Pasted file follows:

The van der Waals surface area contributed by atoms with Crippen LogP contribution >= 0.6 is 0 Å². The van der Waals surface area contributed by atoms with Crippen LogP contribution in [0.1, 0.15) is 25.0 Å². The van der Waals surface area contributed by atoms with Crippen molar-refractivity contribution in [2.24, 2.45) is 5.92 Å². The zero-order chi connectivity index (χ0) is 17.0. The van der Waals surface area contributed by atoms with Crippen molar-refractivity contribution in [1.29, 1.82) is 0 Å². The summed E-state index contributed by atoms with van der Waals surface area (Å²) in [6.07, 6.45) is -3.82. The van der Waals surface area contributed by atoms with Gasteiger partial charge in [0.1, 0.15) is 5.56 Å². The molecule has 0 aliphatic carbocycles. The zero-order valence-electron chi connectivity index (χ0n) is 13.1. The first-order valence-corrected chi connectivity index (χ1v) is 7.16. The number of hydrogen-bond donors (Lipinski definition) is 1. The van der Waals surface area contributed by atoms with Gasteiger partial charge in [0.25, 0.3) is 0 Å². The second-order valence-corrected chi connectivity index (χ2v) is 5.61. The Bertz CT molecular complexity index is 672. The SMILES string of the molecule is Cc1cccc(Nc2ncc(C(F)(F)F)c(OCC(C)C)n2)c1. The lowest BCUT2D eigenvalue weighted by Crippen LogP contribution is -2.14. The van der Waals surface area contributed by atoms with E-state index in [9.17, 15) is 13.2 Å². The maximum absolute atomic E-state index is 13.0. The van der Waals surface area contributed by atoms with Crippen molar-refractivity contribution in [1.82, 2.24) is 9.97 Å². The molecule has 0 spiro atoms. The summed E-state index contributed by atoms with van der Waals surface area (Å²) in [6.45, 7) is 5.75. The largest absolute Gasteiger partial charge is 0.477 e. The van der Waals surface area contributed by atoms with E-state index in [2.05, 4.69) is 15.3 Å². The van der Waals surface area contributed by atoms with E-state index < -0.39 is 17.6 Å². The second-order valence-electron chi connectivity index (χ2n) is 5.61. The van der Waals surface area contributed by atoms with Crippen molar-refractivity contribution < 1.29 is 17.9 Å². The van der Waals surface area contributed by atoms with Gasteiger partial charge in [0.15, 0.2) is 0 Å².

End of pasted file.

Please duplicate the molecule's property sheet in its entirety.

The van der Waals surface area contributed by atoms with Crippen LogP contribution >= 0.6 is 0 Å². The van der Waals surface area contributed by atoms with Crippen LogP contribution in [0.1, 0.15) is 25.0 Å². The van der Waals surface area contributed by atoms with Crippen molar-refractivity contribution in [2.24, 2.45) is 5.92 Å². The zero-order chi connectivity index (χ0) is 17.0. The van der Waals surface area contributed by atoms with Crippen molar-refractivity contribution in [1.29, 1.82) is 0 Å². The summed E-state index contributed by atoms with van der Waals surface area (Å²) in [6.07, 6.45) is -3.82. The van der Waals surface area contributed by atoms with Gasteiger partial charge in [0.1, 0.15) is 5.56 Å². The molecule has 0 aliphatic carbocycles. The zero-order valence-electron chi connectivity index (χ0n) is 13.1. The first-order valence-corrected chi connectivity index (χ1v) is 7.16. The number of hydrogen-bond donors (Lipinski definition) is 1. The van der Waals surface area contributed by atoms with Gasteiger partial charge in [0.25, 0.3) is 0 Å². The second-order valence-corrected chi connectivity index (χ2v) is 5.61. The Bertz CT molecular complexity index is 672. The SMILES string of the molecule is Cc1cccc(Nc2ncc(C(F)(F)F)c(OCC(C)C)n2)c1. The lowest BCUT2D eigenvalue weighted by Crippen LogP contribution is -2.14. The van der Waals surface area contributed by atoms with E-state index in [9.17, 15) is 13.2 Å². The maximum absolute atomic E-state index is 13.0. The van der Waals surface area contributed by atoms with Crippen molar-refractivity contribution in [1.82, 2.24) is 9.97 Å². The molecule has 0 spiro atoms. The summed E-state index contributed by atoms with van der Waals surface area (Å²) in [6.45, 7) is 5.75. The largest absolute Gasteiger partial charge is 0.477 e. The van der Waals surface area contributed by atoms with E-state index in [2.05, 4.69) is 15.3 Å². The van der Waals surface area contributed by atoms with E-state index < -0.39 is 17.6 Å². The second-order valence-electron chi connectivity index (χ2n) is 5.61. The van der Waals surface area contributed by atoms with Crippen molar-refractivity contribution < 1.29 is 17.9 Å². The van der Waals surface area contributed by atoms with Gasteiger partial charge in [0.15, 0.2) is 0 Å².